Revealed: The top tech jobs for the coming year

Survey predicts some organizations will expand IT operations

hiring survey released by the staffing firm Robert Half shows that network administrators, Windows administrators, and help desk and desktop support professionals are the technology jobs that will be most in demand next year.

However, 54 percent of technology executives polled said they find it challenging to locate skilled IT professionals, according to the report.

The "Robert Half Professional Employment Report" examined professional-level hiring trends for the first quarter of 2011 and based its data on telephone interviews with about 4,000 executives throughout the United States, including more than 1,400 CIOs. The survey was of private-sector businesses.

CIOs surveyed said they expect to increase their technology hiring by 11 percent in the first quarter of next year, while others said they will decrease their technology hiring by 3 percent. Because of more complex and demanding networks, many firms indicated that they would be expanding their IT teams.

Further, 43 percent of CIOs said they were confident their companies would invest in IT projects in the first quarter of 2011.

Network administrators skilled in cloud computing, voice over IP and software as a service are the most desirable, the survey found. Technology professionals with experience in Windows 2008 and Windows 7 will have a slight salary edge, according to the firm. Survey respondents also said that help desk and support professionals are indispensable and are in great demand due to high turnover rates.

About the Author

Alyah Khan is a staff writer covering IT policy.

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Reader comments

Thu, Dec 9, 2010 OCMarc OC California

I agree with postings about post 1/2 (Mon, Dec 6, 2010 and Tue, Dec 7, 2010). The only thing 22 years in IT and help desk analyst say to me is "RUN" or "Don't Hire". I am not being rude, but trying to help. Get some certifications (CCNA, PMP, TOGAF, CSM, Security +, etc.) People value experience, but they value potential and ambition more. Them not wanting to "pay you what you're worth" is them saying "I'd rather higher a younger guy he I can groom and grow, move to another position and find another guy to groom and grow. If I had an employee that said to me I want to be a help desk analyst after 22 years, I'd tell him/her to find another profession. Sorry, but IT moves so fast that IT professionals have to move with it. PS - I was a Help Desk Analyst at age 24 after getting out of college and the Air Force, now I am an Executive Director of IT. My aspirations are to be a CIO.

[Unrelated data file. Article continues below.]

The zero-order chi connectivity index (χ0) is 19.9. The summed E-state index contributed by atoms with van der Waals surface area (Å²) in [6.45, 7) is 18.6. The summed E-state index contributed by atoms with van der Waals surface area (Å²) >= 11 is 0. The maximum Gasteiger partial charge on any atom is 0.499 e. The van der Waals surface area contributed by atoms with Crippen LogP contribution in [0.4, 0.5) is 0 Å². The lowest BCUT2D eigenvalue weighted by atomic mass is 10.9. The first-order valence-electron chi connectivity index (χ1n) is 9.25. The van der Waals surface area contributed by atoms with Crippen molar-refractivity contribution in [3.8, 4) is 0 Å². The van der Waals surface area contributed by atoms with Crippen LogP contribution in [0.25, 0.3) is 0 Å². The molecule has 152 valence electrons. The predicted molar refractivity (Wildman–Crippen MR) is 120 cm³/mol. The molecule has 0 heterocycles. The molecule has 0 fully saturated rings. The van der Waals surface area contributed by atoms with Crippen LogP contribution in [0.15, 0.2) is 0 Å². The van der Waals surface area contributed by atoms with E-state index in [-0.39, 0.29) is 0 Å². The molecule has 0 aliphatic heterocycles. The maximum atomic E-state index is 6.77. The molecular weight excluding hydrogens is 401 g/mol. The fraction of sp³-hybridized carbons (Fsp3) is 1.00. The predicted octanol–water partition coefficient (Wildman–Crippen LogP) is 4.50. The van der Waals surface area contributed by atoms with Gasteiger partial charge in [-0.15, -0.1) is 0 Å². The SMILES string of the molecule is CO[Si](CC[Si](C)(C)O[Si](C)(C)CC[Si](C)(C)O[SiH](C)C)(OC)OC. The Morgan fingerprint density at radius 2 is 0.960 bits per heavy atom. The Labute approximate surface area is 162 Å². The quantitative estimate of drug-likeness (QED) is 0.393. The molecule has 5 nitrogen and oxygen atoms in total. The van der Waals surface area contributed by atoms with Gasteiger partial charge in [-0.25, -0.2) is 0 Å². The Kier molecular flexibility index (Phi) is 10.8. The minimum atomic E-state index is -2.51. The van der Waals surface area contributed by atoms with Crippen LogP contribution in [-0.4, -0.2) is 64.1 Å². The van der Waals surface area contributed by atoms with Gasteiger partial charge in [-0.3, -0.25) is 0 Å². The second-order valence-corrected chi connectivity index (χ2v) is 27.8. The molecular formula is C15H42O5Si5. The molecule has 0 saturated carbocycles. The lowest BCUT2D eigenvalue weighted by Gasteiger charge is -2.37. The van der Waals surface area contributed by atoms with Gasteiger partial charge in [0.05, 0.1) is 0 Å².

Thu, Dec 9, 2010

Go back to school and get what they are looking for. It takes experience and recent technology to be ahead of the rest. I have years of experience and went back to school and I learn something new all the time. You will learn something new from another student, the instructor, or the materials.

Thu, Dec 9, 2010

I don't want to sound flipped also but...My believe is that a person needs to be a self motivator and expand their horizon and take what is called RISK. This would expand your mind and motivate you out of one position and into another. Also in order to advance a person needs to work more than 8-5 shift. Again they need to expand their horizon. With 22 years of experience under your belt you should be a supervisor, guiding others to their potential. Good Luck

Wed, Dec 8, 2010

I swear I'm not trying to sound flip or rude... but with 22 years experience (in the first comment), and an undetermined but presumably similar amount in the second comment, don't you aspire to something more than a help desk technician? I don't really consider that much more than an entry-level job as a gateway to bigger and better things... which you should be able to apply for directly with the experience you already have.

Tue, Dec 7, 2010

Agreed. And although helpdesk salaries are average on the pay scale, anyone with more experience is 'over qualified' (meaning they don't want to pay you what you're worth), and passed over. So great, for those just out of college, horrible for us.

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